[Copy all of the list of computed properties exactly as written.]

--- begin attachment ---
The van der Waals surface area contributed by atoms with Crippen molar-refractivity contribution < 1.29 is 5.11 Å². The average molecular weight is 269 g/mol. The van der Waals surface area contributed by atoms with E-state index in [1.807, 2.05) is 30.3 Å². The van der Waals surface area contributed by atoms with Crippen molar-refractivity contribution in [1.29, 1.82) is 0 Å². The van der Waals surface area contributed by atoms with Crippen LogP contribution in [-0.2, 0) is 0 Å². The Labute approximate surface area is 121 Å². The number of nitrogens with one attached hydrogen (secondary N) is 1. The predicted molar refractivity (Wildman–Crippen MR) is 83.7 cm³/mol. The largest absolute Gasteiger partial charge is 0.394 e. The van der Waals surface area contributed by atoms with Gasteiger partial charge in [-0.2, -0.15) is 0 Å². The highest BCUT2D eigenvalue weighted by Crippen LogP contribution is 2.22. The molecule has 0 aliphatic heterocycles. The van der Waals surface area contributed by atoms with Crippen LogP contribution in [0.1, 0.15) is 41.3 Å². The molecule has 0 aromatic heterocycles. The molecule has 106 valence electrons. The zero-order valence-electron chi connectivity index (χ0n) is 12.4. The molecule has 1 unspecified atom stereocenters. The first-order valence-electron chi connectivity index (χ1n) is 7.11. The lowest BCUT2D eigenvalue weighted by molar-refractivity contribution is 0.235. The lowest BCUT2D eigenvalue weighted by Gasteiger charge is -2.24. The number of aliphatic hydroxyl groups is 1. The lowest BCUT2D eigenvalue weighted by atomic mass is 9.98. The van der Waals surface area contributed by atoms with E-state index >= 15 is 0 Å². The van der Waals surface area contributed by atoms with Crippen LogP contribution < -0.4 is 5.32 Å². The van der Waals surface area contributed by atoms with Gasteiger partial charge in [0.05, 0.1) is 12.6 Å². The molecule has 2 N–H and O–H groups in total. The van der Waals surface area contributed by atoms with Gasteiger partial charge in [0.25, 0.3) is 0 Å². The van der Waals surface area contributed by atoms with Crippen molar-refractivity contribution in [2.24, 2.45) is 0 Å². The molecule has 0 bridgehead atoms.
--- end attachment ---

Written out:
The van der Waals surface area contributed by atoms with Crippen molar-refractivity contribution < 1.29 is 5.11 Å². The average molecular weight is 269 g/mol. The van der Waals surface area contributed by atoms with E-state index in [1.807, 2.05) is 30.3 Å². The van der Waals surface area contributed by atoms with Crippen molar-refractivity contribution in [1.29, 1.82) is 0 Å². The van der Waals surface area contributed by atoms with Crippen LogP contribution in [-0.2, 0) is 0 Å². The Labute approximate surface area is 121 Å². The number of nitrogens with one attached hydrogen (secondary N) is 1. The predicted molar refractivity (Wildman–Crippen MR) is 83.7 cm³/mol. The largest absolute Gasteiger partial charge is 0.394 e. The van der Waals surface area contributed by atoms with Gasteiger partial charge in [-0.2, -0.15) is 0 Å². The highest BCUT2D eigenvalue weighted by Crippen LogP contribution is 2.22. The molecule has 0 aliphatic heterocycles. The van der Waals surface area contributed by atoms with Crippen LogP contribution in [0.1, 0.15) is 41.3 Å². The molecule has 0 aromatic heterocycles. The molecule has 106 valence electrons. The zero-order valence-electron chi connectivity index (χ0n) is 12.4. The molecule has 1 unspecified atom stereocenters. The first-order valence-electron chi connectivity index (χ1n) is 7.11. The lowest BCUT2D eigenvalue weighted by molar-refractivity contribution is 0.235. The lowest BCUT2D eigenvalue weighted by Gasteiger charge is -2.24. The number of aliphatic hydroxyl groups is 1. The lowest BCUT2D eigenvalue weighted by atomic mass is 9.98. The van der Waals surface area contributed by atoms with E-state index >= 15 is 0 Å². The van der Waals surface area contributed by atoms with Crippen LogP contribution < -0.4 is 5.32 Å². The van der Waals surface area contributed by atoms with Gasteiger partial charge in [0.05, 0.1) is 12.6 Å². The molecule has 2 N–H and O–H groups in total. The van der Waals surface area contributed by atoms with Gasteiger partial charge in [0.25, 0.3) is 0 Å². The van der Waals surface area contributed by atoms with Crippen molar-refractivity contribution in [2.24, 2.45) is 0 Å². The molecule has 0 bridgehead atoms.